The celebrity interviewee was Freema Agyeman. She was in Pontypool; the presenters weren’t. Nationwide would have sent someone to interview her for a filmed insert (not always though, I grant you); The One Show went for the “10-second-delay” satellite phone approach. So we got a stilted stop-start interview consisting of “What’s it like working with David Tennant?” questions. No surprises of any kind. How surprising.

If you’re going to pick a celebrity, pick one who’s actually got something to say. FA’s only been filming a week – how many crazy stories do you expect her to come up with?

The rest of the show was just as you’d expect. Segment on red deer? Ooh, aren’t they lovely. Heart-warming interview? Heart-warming, although I actually ended up wanting to thump the guy by the end of it.

As for Adrian Childs and Nadia Sawalha, they were both good, but they both appeared to think they were still on their own shows, with Sawalha offering Loose Talk-style confessionals, and Childs obviously wondering where the apprentices were. As of yet, no chemistry, but I’m sure that’ll change.

So no real sign of truly understanding the audience through the programme proper. Instead, we have the Beeb’s new pan-corporation brainwave scheme for audience involvement. If we’re not actually going to talk to real people except to berate them, we could just sit at our computers, talk to each other and wait for them to give us stuff for free over the Internet. Sorry, I mean “involve them in citizen journalism using Web 2.0 techniques”.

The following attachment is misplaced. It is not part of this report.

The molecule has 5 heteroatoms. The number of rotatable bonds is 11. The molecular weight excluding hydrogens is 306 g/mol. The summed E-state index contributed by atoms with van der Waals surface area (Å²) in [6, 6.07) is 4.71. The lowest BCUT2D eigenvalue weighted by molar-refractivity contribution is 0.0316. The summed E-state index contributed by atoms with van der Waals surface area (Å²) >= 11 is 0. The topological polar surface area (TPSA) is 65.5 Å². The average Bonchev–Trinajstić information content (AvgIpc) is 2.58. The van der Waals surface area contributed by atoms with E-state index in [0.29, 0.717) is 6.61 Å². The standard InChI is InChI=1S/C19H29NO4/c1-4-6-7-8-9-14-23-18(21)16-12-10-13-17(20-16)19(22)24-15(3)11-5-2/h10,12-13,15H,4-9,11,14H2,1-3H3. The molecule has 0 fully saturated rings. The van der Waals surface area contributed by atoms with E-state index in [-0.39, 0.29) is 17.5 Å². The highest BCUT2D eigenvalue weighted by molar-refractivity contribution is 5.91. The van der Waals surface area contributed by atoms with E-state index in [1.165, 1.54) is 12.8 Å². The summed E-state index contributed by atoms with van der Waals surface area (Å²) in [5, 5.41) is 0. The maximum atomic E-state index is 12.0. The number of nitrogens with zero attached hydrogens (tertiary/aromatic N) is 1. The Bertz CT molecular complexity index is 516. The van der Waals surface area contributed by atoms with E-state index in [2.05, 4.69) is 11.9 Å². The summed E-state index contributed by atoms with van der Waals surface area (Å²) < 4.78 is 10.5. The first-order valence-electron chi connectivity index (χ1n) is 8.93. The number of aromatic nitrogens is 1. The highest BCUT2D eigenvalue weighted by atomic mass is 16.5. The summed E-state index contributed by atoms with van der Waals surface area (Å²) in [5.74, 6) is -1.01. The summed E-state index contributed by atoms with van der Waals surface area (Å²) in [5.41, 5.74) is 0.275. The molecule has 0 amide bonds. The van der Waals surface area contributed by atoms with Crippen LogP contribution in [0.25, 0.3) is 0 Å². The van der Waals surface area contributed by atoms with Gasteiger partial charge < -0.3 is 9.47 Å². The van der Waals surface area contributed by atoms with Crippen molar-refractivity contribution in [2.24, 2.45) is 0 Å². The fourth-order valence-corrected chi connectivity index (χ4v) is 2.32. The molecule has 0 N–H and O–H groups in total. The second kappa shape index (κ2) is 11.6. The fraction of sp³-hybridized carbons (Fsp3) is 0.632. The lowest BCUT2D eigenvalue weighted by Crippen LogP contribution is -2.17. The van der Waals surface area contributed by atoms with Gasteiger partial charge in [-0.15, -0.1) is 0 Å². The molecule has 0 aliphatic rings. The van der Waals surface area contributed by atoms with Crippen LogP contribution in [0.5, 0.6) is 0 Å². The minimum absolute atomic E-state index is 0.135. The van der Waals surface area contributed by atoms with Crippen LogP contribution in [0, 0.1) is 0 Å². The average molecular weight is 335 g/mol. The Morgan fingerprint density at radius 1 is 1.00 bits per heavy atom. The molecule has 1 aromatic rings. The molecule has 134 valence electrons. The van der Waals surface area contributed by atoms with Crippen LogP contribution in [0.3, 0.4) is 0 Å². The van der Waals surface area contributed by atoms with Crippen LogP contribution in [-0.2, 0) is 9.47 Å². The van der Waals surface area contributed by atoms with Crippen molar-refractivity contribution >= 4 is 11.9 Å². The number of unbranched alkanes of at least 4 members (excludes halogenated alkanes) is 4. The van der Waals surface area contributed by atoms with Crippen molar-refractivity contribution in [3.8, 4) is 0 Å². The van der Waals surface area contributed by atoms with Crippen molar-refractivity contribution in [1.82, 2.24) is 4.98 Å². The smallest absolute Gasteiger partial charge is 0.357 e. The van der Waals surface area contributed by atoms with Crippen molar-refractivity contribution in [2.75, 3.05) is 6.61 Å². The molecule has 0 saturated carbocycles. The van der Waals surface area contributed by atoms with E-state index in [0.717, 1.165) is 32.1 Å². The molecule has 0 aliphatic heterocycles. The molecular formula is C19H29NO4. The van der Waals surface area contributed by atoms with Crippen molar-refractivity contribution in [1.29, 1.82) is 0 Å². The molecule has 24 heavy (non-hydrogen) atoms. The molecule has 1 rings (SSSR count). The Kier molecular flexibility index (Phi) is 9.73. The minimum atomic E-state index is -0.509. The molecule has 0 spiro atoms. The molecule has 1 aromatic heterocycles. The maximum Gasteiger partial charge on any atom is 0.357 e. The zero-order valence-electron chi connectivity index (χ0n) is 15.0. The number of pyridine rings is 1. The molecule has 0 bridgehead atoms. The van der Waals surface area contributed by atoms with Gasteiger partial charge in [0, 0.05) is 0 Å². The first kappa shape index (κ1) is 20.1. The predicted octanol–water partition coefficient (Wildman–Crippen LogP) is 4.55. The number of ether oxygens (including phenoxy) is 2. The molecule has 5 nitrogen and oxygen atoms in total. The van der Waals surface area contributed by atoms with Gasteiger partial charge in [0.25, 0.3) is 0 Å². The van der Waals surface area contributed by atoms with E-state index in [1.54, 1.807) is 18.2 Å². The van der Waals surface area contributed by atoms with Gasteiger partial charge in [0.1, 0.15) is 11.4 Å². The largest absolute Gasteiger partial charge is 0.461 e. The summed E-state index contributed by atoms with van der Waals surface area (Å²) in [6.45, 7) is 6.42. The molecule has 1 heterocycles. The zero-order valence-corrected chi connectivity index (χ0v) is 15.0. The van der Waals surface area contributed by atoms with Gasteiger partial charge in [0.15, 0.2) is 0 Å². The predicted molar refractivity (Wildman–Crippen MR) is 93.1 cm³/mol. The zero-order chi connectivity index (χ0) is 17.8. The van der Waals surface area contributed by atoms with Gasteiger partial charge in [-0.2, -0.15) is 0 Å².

The One Show has red-button interactivity, to be sure, but it also has its own Flickr site. Unbelievable. And unsurprisingly, it only has 45 members with four actual contributors. You have to make people want to contribute for Web 2.0 to work. And if you’re spending your time telling them off and serving them stuff they’ve seen on all your other shows already, that’s not going to happen.

It’s early days and I’m sure there’ll be better moments later in the series, but from the first episode (and the ratings: 3.4 million or an 18.9% audience share), it’s clear there’s an obvious disconnect between the show and the audience. I’m not convinced the producers actually know how to relate to potential viewers (I’m not sure I do, but I know they don’t). There’s going to need to be some trauma surgery before this has a chance of taking off.




  • I was interested enough to watch Sweet FA (TM MediumRob) gushing, but really, I’m not going to go out of any way to watch the damn programme.

  • Susan Howard

    I am just outside the Baby Boomers’ Generation and was thoroughly interested in the ‘Music teaching in schools’ on The One Show.
    When I was seven years old my parents specifically forbad me studying music because they said that I would become a nasty little snob. My teachers pleaded that I should be allowed to be trained as a singer and learn to play an instrument. Both were refused on the above grounds and since fees were paid they had to comply. Any further attempts to involve in musical activities – post fees – were met with the same hostility. Please, Mr Webber, bear this in mind when you complain about music teaching. If, in any way, there were the resources to defy this ban I would have taken it.
    Regards
    Susan Howard
    PS I wanted to learn to play the harp but my mother kept saying that my blood would run down the strings.